The choice which remains is simple: to overturn the capitalist system, to build a society for ourselves, the workers, the proletarians. To accomplish the communist dream of a society without classes or a State. To unite beyond national frontiers and language barriers to fight this system. We have more in common with a worker on strike in Cairo,or a nurse in Seoul than with Pierre Karl Peladeau,Yves Thomas Dorval, Gaétan Barette,[2] or any other bourgeois. We know however that capitalism will not be beaten tomorrow morning. Whilst waiting we need to sell our skin dearly. We must make sure that each cut is passed with greater and greater difficulty. We fight for better not simply for "good" as there never will be "good" under capitalism. It is necessary just to assure ourselves that the steamroller will not crush us. Strike despite injunctions, the special laws and the cowardice of the union bureaucracies. Let’s organise ourselves speak to each other not as “hospital worker”, “primary school teacher”, “student”, “civil servant” or “private sector worker”. It’s necessary for us to form strike committees which go beyond the divisions imposed by the bosses and the laws of the State. Then above all through our struggles to regroup as revolutionaries to give ourselves an organisation which allows us to act in an organised enough fashion to overthrow this rotten system.


[1] The Parti Quebécois (PQ) is the main opposition regional party in the province, CAQ is the Coalition Avenir Québec (Coalition for the Future of Quebec) which is a right wing split from the PQ and Québec Solidaire, a leftist nationalist party founded in 2006 based on support for feminism, ecology and social equality.

[2] Pierre Karl Peladeau is a media tycoon known for his anti-working class posture now leading the race to become boss of the PQ, Dorval is leader of a bosses’ organisation like the CBI, and Barette is a Liberal Party MP in the Québec Parliament and Health Minister in the provincial government.

Friday, March 27, 2015


A nice article and nicely translated and easy to read. But I want to nit-pick a little.

[quote] We fight for better not simply for "good" as there never will be "good" under capitalism. It is necessary just to assure ourselves that the steamroller will not crush us. Strike despite injunctions, the special laws and the cowardice of the union bureaucracies. Let’s organise ourselves speak to each other not as “hospital worker”, “primary school teacher”, “student”, “civil servant” or “private sector worker”. [/quote]

I query "the cowardice of the union bureaucracies." Surely the Trades Unions (all of them that is) should be generally recognised now as agents of the bourgeoisie within the working class itself. All Unions serve the interests of the ruling capitalist class. If they appear reluctant on occasion to challenge the ruling class - which they continue to have to appear to do for the preservation of their phony allegiance to the working class - if they manifest "cowardice" before the bourgeoisie this is only to deceive gullible workers, or because they fear exposure of their true motives. (NB I am not saying Union bureaucracies do not contain any genuine workers with genuine working class commitment. Like real communist workers sucked into Trotskyist organisations, proletarianised workers trapped in the Union bureaucracy will inevitably have to toe the left wing bourgeois line, like it or not, resist it or not.)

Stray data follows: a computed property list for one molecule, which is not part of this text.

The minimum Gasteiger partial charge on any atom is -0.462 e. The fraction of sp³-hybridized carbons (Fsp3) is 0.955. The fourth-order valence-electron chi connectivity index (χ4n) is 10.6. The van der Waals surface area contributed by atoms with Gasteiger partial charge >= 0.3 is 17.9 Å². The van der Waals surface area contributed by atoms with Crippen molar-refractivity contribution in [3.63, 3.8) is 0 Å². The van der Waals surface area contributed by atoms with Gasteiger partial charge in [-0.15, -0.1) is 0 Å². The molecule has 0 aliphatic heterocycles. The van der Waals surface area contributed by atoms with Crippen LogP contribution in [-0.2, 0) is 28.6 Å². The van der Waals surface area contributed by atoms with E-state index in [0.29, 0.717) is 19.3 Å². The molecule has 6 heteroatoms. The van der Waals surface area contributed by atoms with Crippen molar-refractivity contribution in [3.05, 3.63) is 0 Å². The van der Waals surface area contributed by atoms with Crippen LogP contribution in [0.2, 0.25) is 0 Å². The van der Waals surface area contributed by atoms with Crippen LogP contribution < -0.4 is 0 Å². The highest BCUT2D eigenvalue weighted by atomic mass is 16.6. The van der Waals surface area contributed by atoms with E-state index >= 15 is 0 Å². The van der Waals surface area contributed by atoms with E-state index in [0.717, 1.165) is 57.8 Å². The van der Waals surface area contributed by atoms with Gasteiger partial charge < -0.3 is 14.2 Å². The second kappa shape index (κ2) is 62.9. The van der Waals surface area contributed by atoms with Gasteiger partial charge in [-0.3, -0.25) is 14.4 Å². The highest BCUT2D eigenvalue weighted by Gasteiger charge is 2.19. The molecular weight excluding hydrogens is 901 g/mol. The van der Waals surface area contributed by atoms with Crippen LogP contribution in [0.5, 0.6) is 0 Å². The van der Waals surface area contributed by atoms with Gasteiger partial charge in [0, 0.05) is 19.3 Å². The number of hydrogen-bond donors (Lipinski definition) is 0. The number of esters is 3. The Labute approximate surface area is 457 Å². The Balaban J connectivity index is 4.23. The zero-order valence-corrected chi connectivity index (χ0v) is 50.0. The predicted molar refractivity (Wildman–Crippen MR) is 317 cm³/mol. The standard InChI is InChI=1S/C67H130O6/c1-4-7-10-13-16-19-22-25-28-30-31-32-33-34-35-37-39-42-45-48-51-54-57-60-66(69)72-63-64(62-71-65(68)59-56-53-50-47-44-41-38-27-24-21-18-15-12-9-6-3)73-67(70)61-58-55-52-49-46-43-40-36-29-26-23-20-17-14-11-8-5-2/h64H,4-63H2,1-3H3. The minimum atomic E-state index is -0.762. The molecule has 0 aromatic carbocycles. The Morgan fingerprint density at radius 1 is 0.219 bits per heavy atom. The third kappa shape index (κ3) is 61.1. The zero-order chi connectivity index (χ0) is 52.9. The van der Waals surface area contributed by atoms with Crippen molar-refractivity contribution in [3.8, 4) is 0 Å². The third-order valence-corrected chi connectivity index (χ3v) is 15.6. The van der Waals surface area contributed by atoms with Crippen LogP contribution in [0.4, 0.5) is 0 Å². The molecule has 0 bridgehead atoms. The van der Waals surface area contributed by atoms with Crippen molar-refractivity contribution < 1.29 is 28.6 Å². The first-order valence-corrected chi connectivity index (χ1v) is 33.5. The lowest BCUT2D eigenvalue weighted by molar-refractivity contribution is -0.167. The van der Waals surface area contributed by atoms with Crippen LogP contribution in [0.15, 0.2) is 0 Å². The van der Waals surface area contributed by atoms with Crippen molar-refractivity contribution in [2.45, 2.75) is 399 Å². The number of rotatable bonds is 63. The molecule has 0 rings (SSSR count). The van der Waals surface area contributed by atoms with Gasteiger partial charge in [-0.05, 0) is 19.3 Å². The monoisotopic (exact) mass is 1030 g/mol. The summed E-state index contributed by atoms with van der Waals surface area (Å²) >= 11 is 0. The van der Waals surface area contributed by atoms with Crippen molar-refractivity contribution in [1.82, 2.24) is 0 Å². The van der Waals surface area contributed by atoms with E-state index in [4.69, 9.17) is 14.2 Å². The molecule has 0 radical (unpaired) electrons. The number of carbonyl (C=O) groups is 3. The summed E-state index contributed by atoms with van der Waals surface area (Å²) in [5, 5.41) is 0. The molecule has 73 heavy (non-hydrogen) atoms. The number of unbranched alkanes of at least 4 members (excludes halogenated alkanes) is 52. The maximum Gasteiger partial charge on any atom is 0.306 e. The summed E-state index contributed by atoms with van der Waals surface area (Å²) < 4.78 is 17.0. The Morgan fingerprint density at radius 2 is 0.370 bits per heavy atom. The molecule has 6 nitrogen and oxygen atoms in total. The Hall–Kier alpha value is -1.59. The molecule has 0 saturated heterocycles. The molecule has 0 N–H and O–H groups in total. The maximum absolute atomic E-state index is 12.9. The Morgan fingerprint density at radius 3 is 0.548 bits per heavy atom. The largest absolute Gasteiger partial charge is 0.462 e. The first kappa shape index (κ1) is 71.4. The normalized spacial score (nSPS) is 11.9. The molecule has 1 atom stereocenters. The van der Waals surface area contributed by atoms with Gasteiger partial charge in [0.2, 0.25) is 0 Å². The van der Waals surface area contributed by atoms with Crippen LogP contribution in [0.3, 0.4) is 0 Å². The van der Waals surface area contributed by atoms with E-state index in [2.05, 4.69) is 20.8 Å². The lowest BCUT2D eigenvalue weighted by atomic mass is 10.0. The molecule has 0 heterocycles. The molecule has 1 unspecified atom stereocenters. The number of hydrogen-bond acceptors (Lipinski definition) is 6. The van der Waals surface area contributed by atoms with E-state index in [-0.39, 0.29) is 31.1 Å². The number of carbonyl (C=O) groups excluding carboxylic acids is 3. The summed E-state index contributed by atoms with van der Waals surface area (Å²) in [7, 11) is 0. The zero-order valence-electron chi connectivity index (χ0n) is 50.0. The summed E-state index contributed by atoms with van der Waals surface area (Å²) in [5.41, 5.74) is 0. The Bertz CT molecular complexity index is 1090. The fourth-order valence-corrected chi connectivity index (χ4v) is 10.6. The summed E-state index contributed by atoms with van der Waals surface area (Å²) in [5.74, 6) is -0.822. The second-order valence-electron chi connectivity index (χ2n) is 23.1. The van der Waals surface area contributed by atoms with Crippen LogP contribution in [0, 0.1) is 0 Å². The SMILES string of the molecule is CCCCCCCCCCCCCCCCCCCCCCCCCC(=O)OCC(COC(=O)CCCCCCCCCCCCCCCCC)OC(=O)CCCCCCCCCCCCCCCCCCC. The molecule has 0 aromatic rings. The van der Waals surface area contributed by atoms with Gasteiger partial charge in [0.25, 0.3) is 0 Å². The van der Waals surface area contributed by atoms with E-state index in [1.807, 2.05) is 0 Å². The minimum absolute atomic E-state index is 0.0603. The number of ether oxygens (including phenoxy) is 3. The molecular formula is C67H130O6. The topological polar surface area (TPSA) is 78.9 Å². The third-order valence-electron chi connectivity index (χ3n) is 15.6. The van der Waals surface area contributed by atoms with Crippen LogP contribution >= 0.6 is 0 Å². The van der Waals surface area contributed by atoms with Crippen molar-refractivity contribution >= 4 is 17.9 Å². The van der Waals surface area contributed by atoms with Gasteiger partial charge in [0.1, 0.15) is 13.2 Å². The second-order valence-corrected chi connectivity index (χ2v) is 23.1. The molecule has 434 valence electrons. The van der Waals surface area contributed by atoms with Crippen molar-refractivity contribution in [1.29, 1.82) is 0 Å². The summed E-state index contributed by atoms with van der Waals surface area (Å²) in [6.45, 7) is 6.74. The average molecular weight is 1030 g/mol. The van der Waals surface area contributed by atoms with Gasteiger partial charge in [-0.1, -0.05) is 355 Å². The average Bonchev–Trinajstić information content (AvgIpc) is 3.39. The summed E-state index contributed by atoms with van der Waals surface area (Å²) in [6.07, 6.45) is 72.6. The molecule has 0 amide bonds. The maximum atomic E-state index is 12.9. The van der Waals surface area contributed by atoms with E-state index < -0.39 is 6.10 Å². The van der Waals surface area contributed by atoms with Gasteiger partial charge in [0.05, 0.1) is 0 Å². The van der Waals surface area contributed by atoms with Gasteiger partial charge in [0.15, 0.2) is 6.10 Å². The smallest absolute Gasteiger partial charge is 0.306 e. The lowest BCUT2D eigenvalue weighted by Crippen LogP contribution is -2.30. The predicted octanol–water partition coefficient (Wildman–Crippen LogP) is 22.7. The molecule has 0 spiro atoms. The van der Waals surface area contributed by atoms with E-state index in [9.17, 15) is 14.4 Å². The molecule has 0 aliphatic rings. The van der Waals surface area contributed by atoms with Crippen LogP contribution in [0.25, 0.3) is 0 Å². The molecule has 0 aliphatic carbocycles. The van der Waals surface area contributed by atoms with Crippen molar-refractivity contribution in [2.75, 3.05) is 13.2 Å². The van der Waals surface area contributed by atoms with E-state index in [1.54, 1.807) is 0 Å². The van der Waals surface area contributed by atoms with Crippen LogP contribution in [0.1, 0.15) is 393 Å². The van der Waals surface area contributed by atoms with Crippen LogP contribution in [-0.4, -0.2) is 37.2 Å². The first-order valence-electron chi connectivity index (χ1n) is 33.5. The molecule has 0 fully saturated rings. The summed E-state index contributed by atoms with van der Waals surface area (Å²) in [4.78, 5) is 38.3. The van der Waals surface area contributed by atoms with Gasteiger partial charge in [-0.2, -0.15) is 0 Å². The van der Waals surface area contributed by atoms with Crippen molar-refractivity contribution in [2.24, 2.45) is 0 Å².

My second query relates to the final sentence in the quote above. "Let's organize ourselves to speak to each other...." This is an absolutely vital suggestion. Worker solidarity thrives and grows organically on generalised and widening communication between workers. It was the life blood of the revolution in Russia in 1917 - talk, discussion, reading, the opening of minds through endless talk, all described by Trotsky early on in his History of the Russian Revolution.

So let's organize ourselves to speak to each other, not as workers trapped inside particular jobs, with their particular professional deformations, but as a class aware of itself as a class and the revolutionary class at that. The class that bears a new humanity and a new social world within its currently subjugated existence.

I think it is important to point this out. That we should learn to speak to each other as the bearers of communism, breaking through the barriers and isolationism imposed by capitalist relations of production, and our daily imprisonment within particular and poorly paid exploitative jobs, or trapped with no job at all!